A challenge that SharePoint organisations have who are actively involved in the creation, then management, of SharePoint solutions, is then applying a process of delivering those solutions, and then using the same defined process. And note, we are not talking complex or simple SharePoint solutions, these solutions could be as simple as configuring a SharePoint site with repositories to provide a records management experience, or to provide a method of filling in on-line forms, or a business automation solution utilising workflow templates, or even taking on a third party app in a SharePoint 2013 online site, etc.
More often than not, those who do not apply any process involving any kind of systems analysis and design, then through to administration of SharePoint solutions usually end in disaster because:
- The level of support provided is inadequate to the solution can be scaled
- The deployment process has not been followed, for example, in an ‘on-premise land’, ‘let’s build the lot on production…’
- It’s easier to start building the solution virtually identical to one already in use, than working from the design of another likewise solution, because it is not possible to locate the design for the existing solution.
- Solution ABC is nothing like another solution whose focus is virtually identical and has been built from scratch
Some customers when quizzed speak of their alternatives to delivering a solution, and some are nothing short of astonishing – here are some examples – prepare to laugh:
- Get a third party organisation to put the solution in for us because we do not have the time to follow any delivery process – but we want to control everything and be able to support it ourselves
- Build a delivery process, show that there is such a process in place, but don’t actually follow the process
- Let’s simply get on with it, build the lot in a ‘fly by night’ fashion, we will deal with all the issues as they arise
Ok, laugh over… Let us quickly see why alternatives have been addressed which simply do not work. The main reason appears to be that organisations find it difficult to build let alone understand a delivery framework surrounding SharePoint solutions. This may be due to having one person to provide the entire solution start to finish with no proper support, or a lack of skills concerning how to provision a solution (because their background is programming), or even that the current process does not map to SharePoint.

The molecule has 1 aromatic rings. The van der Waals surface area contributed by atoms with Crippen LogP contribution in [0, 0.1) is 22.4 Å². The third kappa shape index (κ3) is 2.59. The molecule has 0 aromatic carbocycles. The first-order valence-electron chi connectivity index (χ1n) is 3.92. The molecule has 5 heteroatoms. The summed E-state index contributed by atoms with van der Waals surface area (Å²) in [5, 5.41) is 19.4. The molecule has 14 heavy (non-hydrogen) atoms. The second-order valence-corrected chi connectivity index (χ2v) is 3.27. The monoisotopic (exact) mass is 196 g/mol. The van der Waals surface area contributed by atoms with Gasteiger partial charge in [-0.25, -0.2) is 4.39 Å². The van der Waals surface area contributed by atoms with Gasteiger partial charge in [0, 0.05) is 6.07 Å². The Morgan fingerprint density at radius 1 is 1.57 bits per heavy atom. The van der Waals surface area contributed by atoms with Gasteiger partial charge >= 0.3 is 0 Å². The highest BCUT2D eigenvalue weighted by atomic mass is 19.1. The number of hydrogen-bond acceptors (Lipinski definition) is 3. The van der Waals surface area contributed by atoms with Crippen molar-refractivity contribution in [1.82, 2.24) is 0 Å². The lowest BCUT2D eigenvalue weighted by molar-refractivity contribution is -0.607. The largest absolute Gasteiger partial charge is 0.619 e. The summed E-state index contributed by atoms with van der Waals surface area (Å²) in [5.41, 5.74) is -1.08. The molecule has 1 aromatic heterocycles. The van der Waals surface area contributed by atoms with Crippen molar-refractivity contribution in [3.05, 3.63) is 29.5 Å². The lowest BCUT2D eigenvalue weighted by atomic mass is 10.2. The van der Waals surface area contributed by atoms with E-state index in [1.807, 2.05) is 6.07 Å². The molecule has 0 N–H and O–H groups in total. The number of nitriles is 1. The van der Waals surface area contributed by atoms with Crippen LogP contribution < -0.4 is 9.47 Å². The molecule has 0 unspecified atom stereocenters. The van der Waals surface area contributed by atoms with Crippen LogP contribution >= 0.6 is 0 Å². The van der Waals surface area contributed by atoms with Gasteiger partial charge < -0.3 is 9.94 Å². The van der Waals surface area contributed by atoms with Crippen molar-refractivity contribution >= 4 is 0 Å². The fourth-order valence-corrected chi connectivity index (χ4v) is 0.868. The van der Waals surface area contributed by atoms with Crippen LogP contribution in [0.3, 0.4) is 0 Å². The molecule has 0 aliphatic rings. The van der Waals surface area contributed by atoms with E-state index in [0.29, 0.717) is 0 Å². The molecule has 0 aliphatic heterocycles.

If you happen to work in an organisation where there has been SharePoint solution success; for example, you have been on or lead a team responsible for delivering a SharePoint comprising of a number of tools and services, you will be in no doubt that the following areas would have been addressed:
- Service Testing
Conversely, you may have been in a situation where there was deployed a SharePoint solution which had failed because it had not addressed the above.
Am going to try to help out then. I am going to describe four areas which relate to the practical work required around delivering SharePoint solutions – every SharePoint solution being conceived must:
- Be Usable
- Be Repeatable
- Be Supportable
- Be Extensible
If any one of the above areas is not fulfilled then the adoption of that solution will fail.
For each of the four areas I will describe some actions that you should consider. The topics will be written in a way that is SharePoint version agnostic and generic and can be applied to your organization.
At the end of each section will be a Deliver Actions section which will show three areas of concern related to the topic:
- Implementation – what actions needs to be done to ensure that the relevant framework section is in place.
- Consumption – what resources will benefit from the relevant section and what resources should be used to help place the framework section.
- Administration – How you will ensure that the service delivery model relevant to the section includes an element of management. This will ensure the sustainability of the relevant section.
Please note though, describing these areas is not easy. I have even have difficulty amongst other solution architects in explaining the concepts, because of statements of SharePoint service delivery which is all over this article, and the fact that the areas covered in this article may touch all parts in an organization, which therefore increases complexity. So, to those new to SharePoint Service Delivery, as well as reading the guides, I suggest that you:
- Get help. Seek a SharePoint solutions architect to help you meld the service framework to match your organisation resources.
- Ensure that to back up the SharePoint framework that you have / using a methodology that allows the framework to connect to, that also allows a logical and structured approach.
The areas being described are separate articles as follows – please read them (when they are available) and they will be listed and categorised on the site (when they are available):
- What makes a ‘Usable’ SharePoint Solution
- What makes a ‘Repeatable’ SharePoint Solution Delivery Process
- Defining a ‘Supportable’ SharePoint Solution (TBA)
- What makes an ‘Extensible’ SharePoint Solution (TBA)